OS was significantly lower with UCB compared to haplo-BM or haplo-PB (p = 0.008), which was also true of progression-free survival (PFS, p = 0.002). Additionally, the lower survival associated with UCB transplant was attributed to higher transplant-related mortality (TRM), as shown in Table 3and further demonstrated in multivariable analysis in Table 4.

Table 3.Efficacy outcomes by donor type 1

 

UCB

Haplo-BM

Haplo-PB

4-year PFS probability, %

(95% CI)

36

(30–43)

46

(41–52)

52

(43–61)

4-year OS probability, %

(95% CI)

49

(42–56)

58

(53–64)

59

(50–68)

4-year cumulative incidence TRM, %

(95% CI)

33

(27–40)

20

(16–24)

18

(13–25)

4-year cumulative incidence of relapse/progression, %

(95% CI)

 

31

(25–37)

 

34

(29–39)

 

30

(22–38)

BM, bone marrow; CI, confidence interval; haplo, haploidentical; PB, peripheral blood; OS, overall survival; PFS, progression-free survival; UCB, unrelated cord blood

Multivariable analysis

As shown in Table 4.

  • UCB transplant was associated with a higher risk of Grade 2–4 aGvHD and cGvHD compared to haplo-BM, but not haplo-PB
  • TRM was higher with UCB compared to haplo-BM or haplo-PB
  • Risk of relapse/progression did not differ between UCB and haplo-BM but there was a lower risk associated with haplo-PB compared with UCB
  • OS and PFS were lower with UCB compared with haplo-BM and haplo-PB

Table 4.Multivariable analysis of outcomes by donor type 1

Outcome

HR

95% CI

p value

Adjusted for

Grade 2–4 aGvHD

UCB vshaplo-BM

UCB vshaplo-PB

 

1.83

1.04

 

1.37–2.44

0.76–1.43

 

< 0.0001

0.81

Age

Grade 3–4 aGvHD

UCB vshaplo-BM

UCB vshaplo-PB

 

2.61

2.31

 

1.55–4.40

1.18–4.54

 

0.0003

0.02

Age

cGvHD

UCB vshaplo-BM

UCB vshaplo-PB

 

1.53

1.01

 

1.09–2.15

0.69–1.48

 

0.02

0.97

TRM

UCB vshaplo-BM

UCB vshaplo-PB

 

1.91

2.27

 

1.37–2.65

1.45–3.54

 

0.0001

0.0002

Age, performance score, and prior ASCT

Relapse/progression

UCB vshaplo-BM

UCB vshaplo-PB

 

1.11

1.52

 

0.80–1.52

1.03–2.26

 

0.54

0.04

Age, lymphoma subtype, and disease status

PFS

UCB vshaplo-BM

UCB vshaplo-PB

 

1.44

1.86

 

1.14–1.82

1.39–2.50

 

0.002

< 0.0001

CMV serostatus, lymphoma subtype, and disease status

OS

UCB vshaplo-BM

UCB vshaplo-PB

 

1.55

1.59

 

1.19–2.03

1.15–2.20

 

0.001

0.005

Age, sex, CMV serostatus, lymphoma subtype, and disease status

aGvHD, acute graft-versus-host disease; BM, bone marrow; cGvHD, chronic graft-versus-host disease; CMV, cytomegalovirus; haplo, haploidentical; HR, hazard ratio; OS, overall survival; PB, peripheral blood; PFS, progression-free survival; TRM, transplant-related mortality; UCB, unrelated cord blood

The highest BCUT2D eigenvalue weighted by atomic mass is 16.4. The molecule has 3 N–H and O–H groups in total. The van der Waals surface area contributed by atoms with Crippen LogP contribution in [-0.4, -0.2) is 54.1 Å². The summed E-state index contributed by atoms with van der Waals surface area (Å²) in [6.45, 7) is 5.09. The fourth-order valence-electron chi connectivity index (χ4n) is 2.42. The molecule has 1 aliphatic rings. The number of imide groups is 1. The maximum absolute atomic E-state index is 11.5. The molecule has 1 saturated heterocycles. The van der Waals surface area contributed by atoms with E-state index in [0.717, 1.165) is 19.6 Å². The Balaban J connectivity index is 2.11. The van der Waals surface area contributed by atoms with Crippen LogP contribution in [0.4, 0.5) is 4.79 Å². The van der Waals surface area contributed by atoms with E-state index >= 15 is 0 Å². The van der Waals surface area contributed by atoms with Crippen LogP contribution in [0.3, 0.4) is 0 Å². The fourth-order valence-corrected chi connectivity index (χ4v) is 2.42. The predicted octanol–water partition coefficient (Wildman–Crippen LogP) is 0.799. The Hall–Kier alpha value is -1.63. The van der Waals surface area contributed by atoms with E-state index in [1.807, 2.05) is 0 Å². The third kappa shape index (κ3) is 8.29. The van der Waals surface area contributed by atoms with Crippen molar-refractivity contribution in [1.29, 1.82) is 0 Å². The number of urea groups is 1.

Subgroup analysis

  • Patients aged 60–75 had a higher risk of Grade 2–4 aGvHD vspatients aged 18–39 (HR, 1.40; 95% CI, 1.03–2.30). No difference was seen for aGvHD for patients age 40–59 years and those age 18–30 years
  • Patients had a higher risk of TRM if they were aged 40–59 or 60–75, had a performance score ≤ 80 ( vs90–100), or had received prior ASCT
  • Relapse risk was higher for patients with DLBCL or MCL (vs HL) and patients with PR or chemotherapy-refractory disease at time of transplant (vs CR)
  • In relation to PFS, risks were higher for cytomegalovirus (CMV) seropositive recipients, patients with DLBCL and MCL ( vsHL), and those with PR or chemotherapy-refractory disease at time of transplant ( vsCR)
  • For OS, there was a higher risk of death associated with age 60–75, CMV seropositive recipients, DLBCL and TCL subtypes, and those with PR or chemotherapy-refractory disease at time of transplant ( vsCR)

Deaths

  • UCB: 98/193 (51%)
  • Haplo-BM: 115/313 (37%)
  • Haplo-PB: 58/159 (37%)
  • Causes of death
    • Most common: recurrent disease (rates did not differ between groups)
    • Second most common: infection (rates did not differ between groups)
    • GvHD (UCB vshaplo-BM vshaplo-PB): 18% vs6% vs9%, p = 0.01
    • Other causes: interstitial pneumonitis and organ failure
  • Both Grade 3–4 aGvHD and cGvHD were associated with higher mortality following UCB transplant compared with haplo-BM and haplo-PB

Strengths and limitations of study

Strengths

  • Large sample size of patients with lymphoma (> 700)
  • Long-term follow-up

Weaknesses

  • Retrospective — treatment choices were physician/institution preference
  • Heterogenous conditioning and GvHD prophylaxis regimens
  • Differences in transplantation period were not accounted for
  • Inability to adjust for unknown factors, such as comorbidities

Conclusion

This analysis has shown UCB transplant leads to lower OS and PFS compared with haplo-HSCT, specifically in patients with lymphoma. The lower OS and PFS with UCB transplant were attributed to higher TRM and not relapse/progression. Additionally, outcome based on donor type was independent of other factors, such as disease type or status at transplant. Finally, there were no differences in PFS or OS comparing BM to PB as stem cell source for haplo-HSCT.

The authors recommend performing haplo-HSCT (BM or PB) for patients with HL and NHL when no HLA-matched donor can be found and conducting UCB only in cases where a haplo donor is not available. Future studies using UCB for transplantation should investigate strategies to lower the risk of GVHD, such as the use of PTCy.

  1. Fatobene G. & Rocha V. et al. Nonmyeloablative Alternative Donor Transplantation for Hodgkin and Non-Hodgkin Lymphoma: From the LWP-EBMT, Eurocord, and CIBMTR. J Clin Onc. 2020 Feb 07. DOI: 10.1200/JCO.19.02408